Picnic spot
                                  Celtic cross (replica)
Back at base we were served a dish of chicken in sauce  baked potato and green beans by John H. Another excellent dinner.
Wednesday July 17th
It was raining heavily when we got up and it was still raining at lunch time. Four of us decided to go to Tobermory, largest settlement on the island.
We headed straight for the small Tobermory Museum, initially to keep out of the rain, but it turned out to be an attraction. Geography, geology, history, they were all there in a small room. Educated we had tea and cake in a café, walked the short waterfront of Tobermory in the rain and then returned to Dervaig.
                                      Grey day in Tobermory
                                     Tobermory front street.
The evening chef was John C. who treated us to a spaghetti Bolognese with spicy chutney if you wanted. And wine too. And cheese and biscuits.
Thursday July 18th.
The rain had stopped. After another longish drive we parked just off the road in a mini quarry and set off on a walk on the Treshnish coast.
                                                        Cars parked for Treshnish
                            Treshnish farm, well into ecology and protecting the environment
                                       Bug hotel at Trshnish Farm. Not many guests

Leaving the road we followed a track to Treshnish farm and holiday homes before taking a footpath through fields until we eventually came to the shore.. An easy fairly flat path (thank goodness I thought) took us south past the ruins of a fort, so ruined it was difficult to see, before turning east beneath high cliffs. Below one we sat and enjoyed a Herbie before taking the zig zag path up a wide gash in the cliffs to a deserted village.
                              Herbie time again
                         Not the path we took, our route was quite gentle on the knees
                         Crackaig, deserted since the Highland Clearings, probably in this case in the mid 19th century.
Leaving the village we walked across moorland past a farm at Laroch Mhor to the road, turned left and returned to the cars.
Treshnish walk.
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Chef of the day was Ben who had prepared a beef stew served with potatoes and fine wines. For desert we had brandy and pistachio ice cream, also made by Ben. And the remains of the Brandy. Don't we feed well! Cheese later.
In the evening some of us went to the pub to take part in the quiz. Good quiz, forty read out questions and two picture rounds, one on Apollo 11 for the fiftieth anniversary. We were joint winners but lost on the knock out round that followed.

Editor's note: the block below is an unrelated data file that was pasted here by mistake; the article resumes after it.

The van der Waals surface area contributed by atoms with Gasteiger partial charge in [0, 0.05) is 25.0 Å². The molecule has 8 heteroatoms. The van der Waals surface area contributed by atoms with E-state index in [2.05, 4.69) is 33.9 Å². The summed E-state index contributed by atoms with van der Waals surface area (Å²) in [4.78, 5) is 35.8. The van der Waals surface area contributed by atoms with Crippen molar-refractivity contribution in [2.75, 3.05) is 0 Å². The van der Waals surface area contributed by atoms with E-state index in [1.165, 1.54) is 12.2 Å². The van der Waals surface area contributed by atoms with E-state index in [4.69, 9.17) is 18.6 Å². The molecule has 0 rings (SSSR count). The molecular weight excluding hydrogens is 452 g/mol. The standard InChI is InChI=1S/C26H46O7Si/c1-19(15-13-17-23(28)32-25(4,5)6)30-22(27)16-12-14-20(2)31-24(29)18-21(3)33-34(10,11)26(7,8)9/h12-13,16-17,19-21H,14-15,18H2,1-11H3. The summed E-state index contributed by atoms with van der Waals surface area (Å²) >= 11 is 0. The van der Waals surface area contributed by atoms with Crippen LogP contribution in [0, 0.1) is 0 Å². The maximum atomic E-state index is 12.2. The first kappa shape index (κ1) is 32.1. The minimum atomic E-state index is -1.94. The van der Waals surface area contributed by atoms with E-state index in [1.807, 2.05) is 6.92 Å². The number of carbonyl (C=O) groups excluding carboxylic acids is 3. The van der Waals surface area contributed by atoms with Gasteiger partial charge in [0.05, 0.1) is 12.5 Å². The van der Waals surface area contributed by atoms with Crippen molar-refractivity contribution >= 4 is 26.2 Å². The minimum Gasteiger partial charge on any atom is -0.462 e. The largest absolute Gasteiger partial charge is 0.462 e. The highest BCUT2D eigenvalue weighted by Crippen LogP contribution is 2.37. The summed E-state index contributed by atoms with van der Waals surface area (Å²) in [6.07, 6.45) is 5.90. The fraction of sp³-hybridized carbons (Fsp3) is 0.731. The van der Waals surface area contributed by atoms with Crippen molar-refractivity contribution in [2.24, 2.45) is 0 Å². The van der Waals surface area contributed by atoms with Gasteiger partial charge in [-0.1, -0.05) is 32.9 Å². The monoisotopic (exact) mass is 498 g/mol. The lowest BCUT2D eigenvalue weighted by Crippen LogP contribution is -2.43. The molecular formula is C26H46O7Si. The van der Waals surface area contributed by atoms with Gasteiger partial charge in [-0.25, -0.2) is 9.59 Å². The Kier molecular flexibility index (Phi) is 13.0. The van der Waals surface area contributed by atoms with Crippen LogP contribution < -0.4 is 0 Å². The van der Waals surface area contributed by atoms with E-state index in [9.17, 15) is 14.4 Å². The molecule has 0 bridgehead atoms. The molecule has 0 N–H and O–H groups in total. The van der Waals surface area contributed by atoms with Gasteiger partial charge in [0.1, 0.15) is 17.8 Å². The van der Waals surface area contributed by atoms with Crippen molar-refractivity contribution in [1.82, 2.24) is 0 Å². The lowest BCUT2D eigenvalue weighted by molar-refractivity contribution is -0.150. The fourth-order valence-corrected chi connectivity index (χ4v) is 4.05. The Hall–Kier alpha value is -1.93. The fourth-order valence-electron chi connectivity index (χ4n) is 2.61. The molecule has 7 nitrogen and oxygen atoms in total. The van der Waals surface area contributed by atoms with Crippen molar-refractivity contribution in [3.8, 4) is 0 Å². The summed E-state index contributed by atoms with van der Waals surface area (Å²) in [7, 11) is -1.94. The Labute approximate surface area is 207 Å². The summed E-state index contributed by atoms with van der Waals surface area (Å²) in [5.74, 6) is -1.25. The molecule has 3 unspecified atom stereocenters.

Friday 18th July.
Another fine day and another drive. This time to catch the ferry to the small island of Ulva, a community owned place. The ferry held twelve people and the crossing took less than two minutes. Tickets were bought in the tea room once you had got on the island. There are several walks to follow on the island, all well posted.
Again we split into two groups. John C. and I started out on the Woodland walk which was mostly what it says on the can until we came out on the coast, following a path similar to the Quinnish walk. We stopped for a Herbie, sitting on flat rocks looking over the main part of the island. Lunch over we walked on to Livingstone's Cave. The missionary Dr. David Livingstone's parents came from this area.
                                     How to catch a ferry Ulva style
                                                  Ulva ferry
                                             Tea shop
                             Sheila's cottage. A recreation of the interior of a Crofter's cottage
                         Exterior of Sheila's cottage. It would have probably had a turf roof

                               Livingstone's Cave. Impressive from the outside but inside looked as if it was being excavated.
Having admired the cave we followed the Livingstone Walk back across fields and through woods until we joined the main track that took us back to the boathouse for tea and cake before taking the ferry back to the mainland.
The evening meal of slow cooked chicken and potatoes was prepared by Norman, another class meal, with wine, and cheese later.
                          The Ulva walk, about 6 miles
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Next day we came home! Another highly successful week away, good walking, good company and very good food.